David Horton and Reid K. Weisbord recently published an Article entitled, Heir Hunting, University of Pennsylvania Law Review, Vol. 169 (2021 Forthcoming). Provided below is the abstract to the Article:
For more than 150 years, companies called “heir hunters” have operated in the shadows of the court system. Heir hunters monitor probate filings to identify intestate decedents who have missing or unknown relatives. They then perform genealogical research, locate the decedent’s kin, and offer to inform them about their inheritance rights in exchange for a share of the property. States are sharply divided about whether to enforce contracts between heir hunters and heirs. This discord stems from the fact that we know virtually nothing about heir hunting.
This Article illuminates this mysterious corner of succession law by reporting the results of the first empirical study of heir hunting. Its centerpiece is a hand-collected dataset of 1,349 recent probate matters from San Francisco County, California. Because a unique disclosure norm in California effectively requires heir hunters to file their contracts in the record, the Article is able to analyze a rainbow of issues that would normally be private, such as the scope of the industry, how heir hunters operate, and the context, content, and timing of their agreements.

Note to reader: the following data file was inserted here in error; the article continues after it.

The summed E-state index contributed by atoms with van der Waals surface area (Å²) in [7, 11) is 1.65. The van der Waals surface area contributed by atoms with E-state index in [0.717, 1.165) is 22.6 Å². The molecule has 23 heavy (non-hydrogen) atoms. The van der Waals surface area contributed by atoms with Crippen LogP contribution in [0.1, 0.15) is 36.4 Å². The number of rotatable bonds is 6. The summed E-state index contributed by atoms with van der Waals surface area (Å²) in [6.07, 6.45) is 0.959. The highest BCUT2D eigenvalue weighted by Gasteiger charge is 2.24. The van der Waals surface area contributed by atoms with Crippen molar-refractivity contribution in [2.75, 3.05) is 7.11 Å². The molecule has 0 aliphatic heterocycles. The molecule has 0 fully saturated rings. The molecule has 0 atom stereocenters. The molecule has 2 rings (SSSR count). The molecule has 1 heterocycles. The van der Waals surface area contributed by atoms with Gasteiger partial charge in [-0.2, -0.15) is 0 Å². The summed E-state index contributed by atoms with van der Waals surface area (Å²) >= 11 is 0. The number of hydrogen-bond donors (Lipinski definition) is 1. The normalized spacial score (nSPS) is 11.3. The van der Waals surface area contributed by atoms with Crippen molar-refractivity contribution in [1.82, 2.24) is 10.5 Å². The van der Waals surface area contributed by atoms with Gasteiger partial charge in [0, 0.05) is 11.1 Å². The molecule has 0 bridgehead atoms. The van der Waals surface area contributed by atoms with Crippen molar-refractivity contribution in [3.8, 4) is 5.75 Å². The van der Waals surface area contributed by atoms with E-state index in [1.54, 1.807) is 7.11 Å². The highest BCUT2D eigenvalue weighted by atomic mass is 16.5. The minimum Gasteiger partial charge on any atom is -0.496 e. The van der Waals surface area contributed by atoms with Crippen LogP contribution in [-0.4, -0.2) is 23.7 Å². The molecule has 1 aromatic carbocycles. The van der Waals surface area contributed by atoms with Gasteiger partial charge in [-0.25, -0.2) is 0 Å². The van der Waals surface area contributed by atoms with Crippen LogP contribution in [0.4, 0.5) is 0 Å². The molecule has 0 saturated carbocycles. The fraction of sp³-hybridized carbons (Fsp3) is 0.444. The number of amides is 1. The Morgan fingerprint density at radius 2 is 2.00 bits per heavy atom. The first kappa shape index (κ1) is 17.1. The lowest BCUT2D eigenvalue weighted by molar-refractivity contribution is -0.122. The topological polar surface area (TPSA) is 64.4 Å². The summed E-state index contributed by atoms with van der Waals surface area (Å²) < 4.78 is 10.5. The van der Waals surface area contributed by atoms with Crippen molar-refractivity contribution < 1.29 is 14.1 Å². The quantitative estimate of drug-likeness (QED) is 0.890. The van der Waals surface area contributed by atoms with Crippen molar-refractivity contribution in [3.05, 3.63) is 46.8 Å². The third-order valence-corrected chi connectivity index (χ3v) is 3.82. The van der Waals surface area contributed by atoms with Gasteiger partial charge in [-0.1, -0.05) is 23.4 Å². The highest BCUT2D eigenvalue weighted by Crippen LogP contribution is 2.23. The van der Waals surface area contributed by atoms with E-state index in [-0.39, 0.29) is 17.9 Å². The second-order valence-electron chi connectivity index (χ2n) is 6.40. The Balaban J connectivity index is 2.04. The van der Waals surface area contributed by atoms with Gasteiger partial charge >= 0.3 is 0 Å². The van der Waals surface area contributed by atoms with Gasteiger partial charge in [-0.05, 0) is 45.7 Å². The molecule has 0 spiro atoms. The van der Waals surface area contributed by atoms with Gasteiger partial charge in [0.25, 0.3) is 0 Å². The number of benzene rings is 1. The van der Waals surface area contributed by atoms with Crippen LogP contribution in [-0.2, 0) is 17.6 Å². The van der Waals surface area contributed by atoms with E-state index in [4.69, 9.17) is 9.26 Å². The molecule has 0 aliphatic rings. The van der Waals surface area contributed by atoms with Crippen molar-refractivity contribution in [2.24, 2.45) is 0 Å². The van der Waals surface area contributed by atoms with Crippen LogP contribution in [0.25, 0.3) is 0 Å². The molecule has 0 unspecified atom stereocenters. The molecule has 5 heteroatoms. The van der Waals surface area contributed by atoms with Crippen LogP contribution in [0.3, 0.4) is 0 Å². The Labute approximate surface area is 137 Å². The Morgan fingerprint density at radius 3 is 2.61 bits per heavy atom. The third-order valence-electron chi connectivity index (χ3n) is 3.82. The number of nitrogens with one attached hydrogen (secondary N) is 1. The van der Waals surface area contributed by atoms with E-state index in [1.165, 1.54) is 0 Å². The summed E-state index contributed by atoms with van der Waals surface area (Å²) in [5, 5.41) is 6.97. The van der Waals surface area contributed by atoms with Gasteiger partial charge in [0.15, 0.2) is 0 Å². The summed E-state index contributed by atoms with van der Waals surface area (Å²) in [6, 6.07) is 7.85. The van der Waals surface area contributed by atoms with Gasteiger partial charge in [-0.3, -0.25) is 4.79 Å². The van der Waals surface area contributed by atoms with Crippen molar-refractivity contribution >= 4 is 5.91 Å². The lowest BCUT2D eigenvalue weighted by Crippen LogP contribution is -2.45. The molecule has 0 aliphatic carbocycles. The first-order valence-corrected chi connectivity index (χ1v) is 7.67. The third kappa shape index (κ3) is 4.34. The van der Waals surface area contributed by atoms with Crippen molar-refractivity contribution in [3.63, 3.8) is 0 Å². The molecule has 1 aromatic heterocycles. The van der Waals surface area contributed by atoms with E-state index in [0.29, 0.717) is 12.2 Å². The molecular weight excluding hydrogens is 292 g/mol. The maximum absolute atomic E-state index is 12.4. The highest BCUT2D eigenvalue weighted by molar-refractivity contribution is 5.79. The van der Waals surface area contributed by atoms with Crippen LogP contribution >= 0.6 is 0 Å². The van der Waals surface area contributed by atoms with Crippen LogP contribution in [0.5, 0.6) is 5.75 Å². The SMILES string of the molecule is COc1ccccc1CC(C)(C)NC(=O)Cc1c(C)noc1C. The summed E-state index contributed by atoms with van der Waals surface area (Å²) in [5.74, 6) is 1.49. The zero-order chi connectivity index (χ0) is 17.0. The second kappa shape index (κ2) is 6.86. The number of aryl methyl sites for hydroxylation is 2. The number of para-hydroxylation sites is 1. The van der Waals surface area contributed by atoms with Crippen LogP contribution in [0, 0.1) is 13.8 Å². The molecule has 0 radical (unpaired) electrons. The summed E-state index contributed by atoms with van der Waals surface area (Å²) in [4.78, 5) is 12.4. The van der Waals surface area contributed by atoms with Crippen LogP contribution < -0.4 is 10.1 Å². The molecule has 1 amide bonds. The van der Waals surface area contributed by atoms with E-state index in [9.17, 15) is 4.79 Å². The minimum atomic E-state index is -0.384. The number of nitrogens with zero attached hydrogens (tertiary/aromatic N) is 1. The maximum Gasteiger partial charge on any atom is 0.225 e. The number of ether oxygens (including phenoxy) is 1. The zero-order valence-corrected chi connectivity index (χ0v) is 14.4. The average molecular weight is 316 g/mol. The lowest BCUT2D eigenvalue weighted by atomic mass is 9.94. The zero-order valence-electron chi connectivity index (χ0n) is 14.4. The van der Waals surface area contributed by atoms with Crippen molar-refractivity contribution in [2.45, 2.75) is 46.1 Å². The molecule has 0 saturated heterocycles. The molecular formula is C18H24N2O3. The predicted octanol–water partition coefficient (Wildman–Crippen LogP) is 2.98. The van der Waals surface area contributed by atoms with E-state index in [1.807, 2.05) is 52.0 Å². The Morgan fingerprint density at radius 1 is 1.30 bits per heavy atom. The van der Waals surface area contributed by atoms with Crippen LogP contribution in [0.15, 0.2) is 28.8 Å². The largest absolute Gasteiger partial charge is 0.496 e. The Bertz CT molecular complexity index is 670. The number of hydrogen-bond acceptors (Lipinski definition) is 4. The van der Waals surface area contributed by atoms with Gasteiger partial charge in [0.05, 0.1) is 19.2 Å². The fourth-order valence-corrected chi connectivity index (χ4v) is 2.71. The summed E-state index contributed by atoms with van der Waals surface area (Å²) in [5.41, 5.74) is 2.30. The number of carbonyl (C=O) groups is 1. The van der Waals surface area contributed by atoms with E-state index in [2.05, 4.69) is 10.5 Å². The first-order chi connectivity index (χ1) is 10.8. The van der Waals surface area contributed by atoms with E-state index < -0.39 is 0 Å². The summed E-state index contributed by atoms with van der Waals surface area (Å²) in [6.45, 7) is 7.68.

The Article reaches three main conclusions. First, heir hunting is a booming business. Indeed, the Article unearths 219 agreements between heir hunters and heirs from twenty-seven American states and eleven foreign countries. Second, heir hunting can be socially valuable. Heir hunters sometimes locate long-lost relatives after everyone else has failed. Third, heir hunting is also problematic. For one, the Article’s multivariate regression analysis reveals that cases with heir hunters are especially likely to devolve into litigation. In addition, heir hunters usually pay for the heir’s attorney, thus creating a stark conflict of interest. Finally, heir hunters charge exorbitant fees and routinely contact heirs before the administrator has even tried to locate them. Using these insights, the Article critiques existing approaches to heir hunting and suggests reforms that would enable the legal system to harness the practice’s benefits while limiting its costs.
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